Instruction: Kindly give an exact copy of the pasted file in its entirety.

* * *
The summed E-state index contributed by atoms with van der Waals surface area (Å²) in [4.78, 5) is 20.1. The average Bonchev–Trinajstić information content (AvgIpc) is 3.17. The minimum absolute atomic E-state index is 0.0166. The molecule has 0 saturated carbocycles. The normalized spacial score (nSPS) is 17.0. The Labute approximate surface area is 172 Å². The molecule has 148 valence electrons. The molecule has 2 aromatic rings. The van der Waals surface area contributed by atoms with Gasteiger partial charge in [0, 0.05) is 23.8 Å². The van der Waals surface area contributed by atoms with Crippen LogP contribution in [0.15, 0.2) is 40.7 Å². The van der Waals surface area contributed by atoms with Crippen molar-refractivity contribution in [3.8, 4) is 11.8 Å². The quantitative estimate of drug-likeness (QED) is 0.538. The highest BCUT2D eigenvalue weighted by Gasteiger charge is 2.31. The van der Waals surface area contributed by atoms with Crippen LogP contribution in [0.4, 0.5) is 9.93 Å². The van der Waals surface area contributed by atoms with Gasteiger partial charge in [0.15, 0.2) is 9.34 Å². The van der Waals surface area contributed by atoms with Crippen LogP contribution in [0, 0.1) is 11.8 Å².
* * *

The summed E-state index contributed by atoms with van der Waals surface area (Å²) in [4.78, 5) is 20.1. The average Bonchev–Trinajstić information content (AvgIpc) is 3.17. The minimum absolute atomic E-state index is 0.0166. The molecule has 0 saturated carbocycles. The normalized spacial score (nSPS) is 17.0. The Labute approximate surface area is 172 Å². The molecule has 148 valence electrons. The molecule has 2 aromatic rings. The van der Waals surface area contributed by atoms with Gasteiger partial charge in [0, 0.05) is 23.8 Å². The van der Waals surface area contributed by atoms with Crippen LogP contribution in [0.15, 0.2) is 40.7 Å². The van der Waals surface area contributed by atoms with Crippen molar-refractivity contribution in [3.8, 4) is 11.8 Å². The quantitative estimate of drug-likeness (QED) is 0.538. The highest BCUT2D eigenvalue weighted by Gasteiger charge is 2.31. The van der Waals surface area contributed by atoms with Crippen LogP contribution in [0.4, 0.5) is 9.93 Å². The van der Waals surface area contributed by atoms with Gasteiger partial charge in [0.15, 0.2) is 9.34 Å². The van der Waals surface area contributed by atoms with Crippen LogP contribution in [0, 0.1) is 11.8 Å².